Web: 58




In association with

Celebrating Unity in Society 59


2013 Employers



City of Bradford Metropolitan District Council - Fostering & Adoption Yorkshire & Humberside



Southend Council Fostering & Adoption East of England

onw id e

North East

Together Trust North West

Yorkshire & Humberside North West

WakeďŹ eld Council Fostering & Adoption Yorkshire & Humberside

East Midlands East of England



South West South East


Education 60


the Together Trust

Feeling like a fish out of water?

Join us and we will support you all the way. At the Together Trust we nurture and encourage children, young people and adults with complex needs to break through barriers and take control of their lives. And we’ve been doing it since 1870. We’re looking for people with different skills, backgrounds and experiences to join our team. From direct work with service users to administration or foster care there are many opportunities available. We also have a number of volunteering and membership opportunities available. Why not join us to gain experience and learn new skills. You can help ensure that everyone at the Together Trust gets the best chance in life. 0161 283 4828


The Together Trust is committed to equality and diversity. The Together Trust is committed to safeguarding.


The Diversity Group 2013 Directory: Fostering & Adoption Sector

Making a

difference to the lives of

vulnerable children doptive parents often say that they had never considered adoption until a chance conversation on the subject with a colleague, distant relative or neighbour. The power of seeing and hearing what an amazing thing adoption can be, from someone who has been through it, can be life changing. That’s why, as part of this year’s National Adoption Week (5-11 November), the British Association for Adoption & Fostering (BAAF) is continuing its initiative to turn ordinary people in to ‘Adoption Champions’.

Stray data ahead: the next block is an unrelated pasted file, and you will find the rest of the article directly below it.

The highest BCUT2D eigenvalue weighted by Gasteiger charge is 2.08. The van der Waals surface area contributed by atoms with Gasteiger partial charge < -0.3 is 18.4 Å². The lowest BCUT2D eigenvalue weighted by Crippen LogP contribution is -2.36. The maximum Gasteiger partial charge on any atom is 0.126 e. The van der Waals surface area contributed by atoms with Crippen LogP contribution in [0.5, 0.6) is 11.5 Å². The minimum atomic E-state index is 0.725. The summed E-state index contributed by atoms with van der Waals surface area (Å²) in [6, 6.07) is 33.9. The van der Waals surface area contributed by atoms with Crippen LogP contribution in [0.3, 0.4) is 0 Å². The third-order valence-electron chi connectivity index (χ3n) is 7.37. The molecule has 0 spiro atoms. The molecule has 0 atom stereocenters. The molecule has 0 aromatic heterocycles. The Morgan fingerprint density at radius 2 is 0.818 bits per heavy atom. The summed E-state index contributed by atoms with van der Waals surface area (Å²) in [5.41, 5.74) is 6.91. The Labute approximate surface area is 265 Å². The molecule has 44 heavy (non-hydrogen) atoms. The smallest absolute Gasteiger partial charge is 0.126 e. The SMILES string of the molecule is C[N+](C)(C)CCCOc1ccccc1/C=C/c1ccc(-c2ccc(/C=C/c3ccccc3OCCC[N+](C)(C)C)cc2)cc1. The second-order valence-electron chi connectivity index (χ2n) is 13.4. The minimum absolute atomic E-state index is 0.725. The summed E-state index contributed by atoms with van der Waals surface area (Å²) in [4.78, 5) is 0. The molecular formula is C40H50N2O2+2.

Adoption Champions is a national community involvement scheme that encourages adoptive parents and adopted people to go into their local communities and use their experience, passion and enthusiasm for adoption to encourage others to do the same. The initiative is the first of its kind in the sector and BAAF hopes that it will help find families for some of the 4,000 children who need adopting every year in the UK.


An estimated one in four people have a connection to adoption so there is a real possibility of creating an army of literally hundreds of volunteers. Whether someone is 18 or 80, they can use their adoption experience to make a positive difference to the children waiting for adoption now. We know that disabled children are among those who wait longer for adoption. So BAAF was particularly pleased when foster carer and adoptive mum Avril Head was among the first people to sign up as an Adoption Champion.

The Diversity Group 2013 Directory: Fostering & Adoption Sector

“Making the decision to take on a special needs child can be daunting, but within a few days we had bonded and learning what our child needed or felt was natural,” Avril says. “We accepted him for who he was and what he was able to do. Working with our child has always felt a privilege and seeing him develop is an absolute mind blowing pleasure! It's a great feeling to know that by being an Adoption Champion and sharing my story, I may encourage others to think about adopting a disabled child.” BAAF has tried to make the Adoption Champions scheme as straight forward as possible by creating a range of tasks to help spread awareness. There are simpler options, like putting up a poster or using social media networks. For those wanting to get more involved a toolkit has been created to help the Champions to set up their own events. This includes How-To guides, posters, balloons and leaflets. There is also a special website for Adoption Champions with lots of information, ideas and a special video with Actress and adoptive mum Clare Grogan explaining all about Adoption Champions.

Anyone over 18 with experience of adoption can sign up to the scheme and BAAF is encouraging people to carry out their actions during National Adoption Week so that everyone can make a big noise about adoption together!

David Holmes, Chief Executive of BAAF, says: “It is a sad fact that some children are simply unable to remain with their birth family, because of neglect, abuse or perhaps just because their parents are unable to cope. Adoption is one of the best ways we know of giving these children a new family for life. Children with lots of different types of early experience may need adopting - some of them have had traumatic experiences, others have learning difficulties or health problems and it’s crucial that new loving and permanent families are found for them.”